I think I finally chose the graduate degree in engineering primarily because it only took one year and law school took three years, and I felt the pressure of being a little behind - although I was just 22.
Stretching back nearly three decades, Brian Williams and I have forged an enduring friendship. It all began in 1986 at WCAU-TV in Philadelphia and has resulted in a set of noteworthy experiences, amazing successes, and a bunch of trips to NASCAR speedways.
Amongst my friends, I am known as the most cynical person they know - I'm incredibly cynical. I don't believe in God, I don't believe in the supernatural, I don't believe in anything! And I'm terribly cynical, and somehow or other, all three of my films and much of my television work has been rather sentimental, and 'heartwarming'.
For 50 years, nuclear power stations have produced three products which only a lunatic could want: bomb-explosive plutonium, lethal radioactive waste and electricity so dear it has to be heavily subsidised. They leave to future generations the task, and most of the cost, of making safe sites that have been polluted half-way to eternity.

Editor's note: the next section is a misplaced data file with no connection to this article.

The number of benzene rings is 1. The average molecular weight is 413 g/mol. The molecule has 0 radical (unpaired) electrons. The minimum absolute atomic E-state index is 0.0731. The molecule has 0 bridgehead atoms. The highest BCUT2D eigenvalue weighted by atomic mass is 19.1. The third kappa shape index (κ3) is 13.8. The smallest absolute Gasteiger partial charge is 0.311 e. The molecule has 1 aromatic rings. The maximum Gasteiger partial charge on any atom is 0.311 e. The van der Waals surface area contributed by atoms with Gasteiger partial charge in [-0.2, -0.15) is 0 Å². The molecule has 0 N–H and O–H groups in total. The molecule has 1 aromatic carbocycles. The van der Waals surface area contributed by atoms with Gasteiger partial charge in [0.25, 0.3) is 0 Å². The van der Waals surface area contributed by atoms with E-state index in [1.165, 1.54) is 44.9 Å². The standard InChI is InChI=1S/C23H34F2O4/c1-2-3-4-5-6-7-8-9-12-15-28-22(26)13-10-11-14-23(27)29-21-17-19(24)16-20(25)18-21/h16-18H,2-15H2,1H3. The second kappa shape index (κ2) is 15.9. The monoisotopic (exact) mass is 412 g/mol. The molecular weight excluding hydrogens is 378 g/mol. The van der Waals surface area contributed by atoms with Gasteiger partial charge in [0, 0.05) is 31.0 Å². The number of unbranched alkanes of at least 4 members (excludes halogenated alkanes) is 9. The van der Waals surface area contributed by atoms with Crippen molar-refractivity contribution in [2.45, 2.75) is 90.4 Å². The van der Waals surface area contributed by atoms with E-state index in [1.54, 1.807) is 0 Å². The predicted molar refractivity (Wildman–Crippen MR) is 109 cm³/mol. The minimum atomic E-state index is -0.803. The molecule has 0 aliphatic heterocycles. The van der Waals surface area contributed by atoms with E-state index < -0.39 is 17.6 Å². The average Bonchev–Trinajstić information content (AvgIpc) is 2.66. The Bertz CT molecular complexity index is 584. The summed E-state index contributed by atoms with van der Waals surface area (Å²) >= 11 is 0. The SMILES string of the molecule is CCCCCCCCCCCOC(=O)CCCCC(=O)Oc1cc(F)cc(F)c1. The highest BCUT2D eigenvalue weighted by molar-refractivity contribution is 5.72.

I have six locks on my door all in a row. When I go out, I lock every other one. I figure no matter how long somebody stands there picking the locks, they are always locking three.
If you take 12 waters from the coconut - not the ones you buy in the store, although that's good - but the fresh coconuts, the little brown ones with the three eyes, if you take 12 of those within 24 hours, your blood will go back to the way it was when you were born.
There are signs that the age of petroleum has passed its zenith. Adjusted for inflation, a barrel of crude oil now sells for three times its long-run average. The large western oil companies, which cartellised the industry for much of the 20th century, are now selling more oil than they find, and are thus in the throes of liquidation.
For example, a breakthrough in better batteries could supplant hydrogen. Better solar cells could replace or win out in this race to the fuel of the future. Those, I see, as the three big competitors: hydrogen, solar cells and then better batteries.
There are three kinds of intelligence: one kind understands things for itself, the other appreciates what others can understand, the third understands neither for itself nor through others. This first kind is excellent, the second good, and the third kind useless.